Scientists from the University of Western Australia (UWA) have devised a new technology that may help in identifying gravitational waves throughout the observable universe instead of detecting them a billion light years away.
The technology would allow scientists to detect hundreds of gravity wave events every day. The team behind the technology developed tiny mirrors known as cat-flap pendulums less than a millimeter in size which would be fitted on the existing gravitational wave detectors. The detectors at present could only detect huge tsunami-like waves but the new technology would extend its range by about seven times.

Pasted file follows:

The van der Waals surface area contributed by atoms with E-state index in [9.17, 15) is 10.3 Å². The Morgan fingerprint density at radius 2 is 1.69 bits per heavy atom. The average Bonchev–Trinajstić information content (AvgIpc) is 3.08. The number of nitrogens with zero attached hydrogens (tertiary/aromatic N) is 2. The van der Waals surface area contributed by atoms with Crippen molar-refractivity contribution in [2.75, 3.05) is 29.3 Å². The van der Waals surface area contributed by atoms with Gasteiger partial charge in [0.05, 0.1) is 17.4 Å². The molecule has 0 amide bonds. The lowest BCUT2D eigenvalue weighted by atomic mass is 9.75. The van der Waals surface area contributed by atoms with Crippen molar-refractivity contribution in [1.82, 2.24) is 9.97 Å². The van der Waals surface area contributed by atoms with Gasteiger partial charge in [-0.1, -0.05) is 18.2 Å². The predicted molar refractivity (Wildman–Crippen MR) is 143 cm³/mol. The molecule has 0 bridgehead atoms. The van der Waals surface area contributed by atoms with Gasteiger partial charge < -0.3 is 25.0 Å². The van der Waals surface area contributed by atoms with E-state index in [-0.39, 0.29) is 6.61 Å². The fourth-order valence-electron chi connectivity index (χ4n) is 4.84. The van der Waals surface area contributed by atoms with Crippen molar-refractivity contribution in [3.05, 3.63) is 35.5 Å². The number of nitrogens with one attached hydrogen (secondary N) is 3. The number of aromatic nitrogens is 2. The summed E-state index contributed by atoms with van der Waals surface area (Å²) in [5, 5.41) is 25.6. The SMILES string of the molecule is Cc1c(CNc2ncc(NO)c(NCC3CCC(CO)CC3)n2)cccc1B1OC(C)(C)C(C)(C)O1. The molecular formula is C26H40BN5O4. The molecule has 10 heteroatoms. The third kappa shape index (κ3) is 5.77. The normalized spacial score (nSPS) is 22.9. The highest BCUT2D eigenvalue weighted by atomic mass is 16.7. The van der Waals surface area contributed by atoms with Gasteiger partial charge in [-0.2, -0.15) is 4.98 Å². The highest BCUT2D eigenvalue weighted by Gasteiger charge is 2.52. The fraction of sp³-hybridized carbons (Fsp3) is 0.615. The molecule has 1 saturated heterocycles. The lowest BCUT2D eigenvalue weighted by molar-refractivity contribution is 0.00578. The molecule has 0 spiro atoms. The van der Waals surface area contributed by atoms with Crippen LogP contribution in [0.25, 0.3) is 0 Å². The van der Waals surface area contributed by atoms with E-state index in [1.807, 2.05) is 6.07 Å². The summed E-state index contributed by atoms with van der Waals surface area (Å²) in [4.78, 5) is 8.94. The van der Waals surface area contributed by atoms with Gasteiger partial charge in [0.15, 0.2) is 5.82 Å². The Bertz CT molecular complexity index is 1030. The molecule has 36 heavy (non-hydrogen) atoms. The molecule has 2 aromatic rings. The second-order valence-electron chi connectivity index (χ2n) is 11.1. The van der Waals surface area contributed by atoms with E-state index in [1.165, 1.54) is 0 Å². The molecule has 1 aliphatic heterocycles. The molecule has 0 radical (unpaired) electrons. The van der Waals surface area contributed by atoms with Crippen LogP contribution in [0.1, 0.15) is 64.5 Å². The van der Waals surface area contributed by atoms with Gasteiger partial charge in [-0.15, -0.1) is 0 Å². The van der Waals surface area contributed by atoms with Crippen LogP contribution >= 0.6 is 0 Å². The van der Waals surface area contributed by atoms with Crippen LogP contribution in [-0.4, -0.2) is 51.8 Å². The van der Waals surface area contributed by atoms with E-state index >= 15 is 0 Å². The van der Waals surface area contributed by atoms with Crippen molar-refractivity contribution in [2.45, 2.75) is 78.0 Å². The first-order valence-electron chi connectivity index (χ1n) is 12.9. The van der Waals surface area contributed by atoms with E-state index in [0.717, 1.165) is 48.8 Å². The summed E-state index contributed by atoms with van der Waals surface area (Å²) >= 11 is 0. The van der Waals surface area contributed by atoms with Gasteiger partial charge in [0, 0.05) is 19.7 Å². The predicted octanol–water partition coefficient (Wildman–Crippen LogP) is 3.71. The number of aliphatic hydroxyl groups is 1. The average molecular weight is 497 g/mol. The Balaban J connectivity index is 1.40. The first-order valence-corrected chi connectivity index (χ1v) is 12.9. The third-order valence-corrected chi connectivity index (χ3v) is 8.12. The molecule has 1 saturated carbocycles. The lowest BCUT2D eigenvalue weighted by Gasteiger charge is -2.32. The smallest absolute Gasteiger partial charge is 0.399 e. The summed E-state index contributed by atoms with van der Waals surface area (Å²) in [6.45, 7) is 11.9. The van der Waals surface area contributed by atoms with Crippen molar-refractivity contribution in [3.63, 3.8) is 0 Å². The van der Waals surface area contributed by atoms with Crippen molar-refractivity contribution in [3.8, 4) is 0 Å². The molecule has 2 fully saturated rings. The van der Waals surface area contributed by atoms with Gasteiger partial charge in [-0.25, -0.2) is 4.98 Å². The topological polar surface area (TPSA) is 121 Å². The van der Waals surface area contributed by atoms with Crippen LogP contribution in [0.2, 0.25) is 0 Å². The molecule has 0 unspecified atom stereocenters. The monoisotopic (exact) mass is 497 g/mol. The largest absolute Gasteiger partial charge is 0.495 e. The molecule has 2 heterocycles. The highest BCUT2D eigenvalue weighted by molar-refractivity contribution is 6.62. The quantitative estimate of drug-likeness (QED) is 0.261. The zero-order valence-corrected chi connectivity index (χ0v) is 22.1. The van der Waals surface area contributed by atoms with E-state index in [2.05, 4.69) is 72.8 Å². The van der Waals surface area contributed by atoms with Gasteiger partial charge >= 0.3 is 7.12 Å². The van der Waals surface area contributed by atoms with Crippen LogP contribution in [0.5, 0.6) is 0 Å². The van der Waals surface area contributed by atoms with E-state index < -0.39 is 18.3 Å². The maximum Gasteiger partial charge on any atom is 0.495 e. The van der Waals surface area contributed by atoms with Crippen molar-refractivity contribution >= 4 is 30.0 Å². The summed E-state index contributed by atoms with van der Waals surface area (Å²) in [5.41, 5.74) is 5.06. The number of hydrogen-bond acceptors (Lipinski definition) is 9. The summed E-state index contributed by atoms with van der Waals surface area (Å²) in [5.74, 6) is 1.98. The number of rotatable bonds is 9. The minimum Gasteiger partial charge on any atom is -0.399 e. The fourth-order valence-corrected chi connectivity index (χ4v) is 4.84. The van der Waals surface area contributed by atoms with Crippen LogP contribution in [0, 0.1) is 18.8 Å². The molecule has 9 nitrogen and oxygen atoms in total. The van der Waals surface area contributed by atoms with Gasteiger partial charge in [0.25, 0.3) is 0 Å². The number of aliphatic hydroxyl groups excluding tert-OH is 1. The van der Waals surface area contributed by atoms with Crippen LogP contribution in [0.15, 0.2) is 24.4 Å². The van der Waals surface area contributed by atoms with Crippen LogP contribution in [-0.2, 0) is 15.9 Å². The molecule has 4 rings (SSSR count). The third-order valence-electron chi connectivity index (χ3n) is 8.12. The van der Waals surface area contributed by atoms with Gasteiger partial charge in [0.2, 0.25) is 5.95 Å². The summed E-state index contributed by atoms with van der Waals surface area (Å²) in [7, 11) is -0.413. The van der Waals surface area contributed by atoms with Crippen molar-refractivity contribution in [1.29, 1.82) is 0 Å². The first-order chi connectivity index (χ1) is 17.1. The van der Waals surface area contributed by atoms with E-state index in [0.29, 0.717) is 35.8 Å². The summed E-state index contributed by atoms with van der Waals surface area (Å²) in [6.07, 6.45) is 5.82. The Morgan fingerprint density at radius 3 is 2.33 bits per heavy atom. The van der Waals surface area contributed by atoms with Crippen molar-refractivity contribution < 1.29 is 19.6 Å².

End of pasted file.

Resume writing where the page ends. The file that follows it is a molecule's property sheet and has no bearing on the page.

The team which devised the new technology was also involved in producing the Advanced Laser Interferometer Gravitational Wave Observatory (LIGO) that recently detected the gravitational waves. “Gravitational wave technology is already being applied to mineral exploration, time standards, quantum computing, precision sensors, ultra-sensitive radars and pollution monitors,” said Professor David Blair from UWA.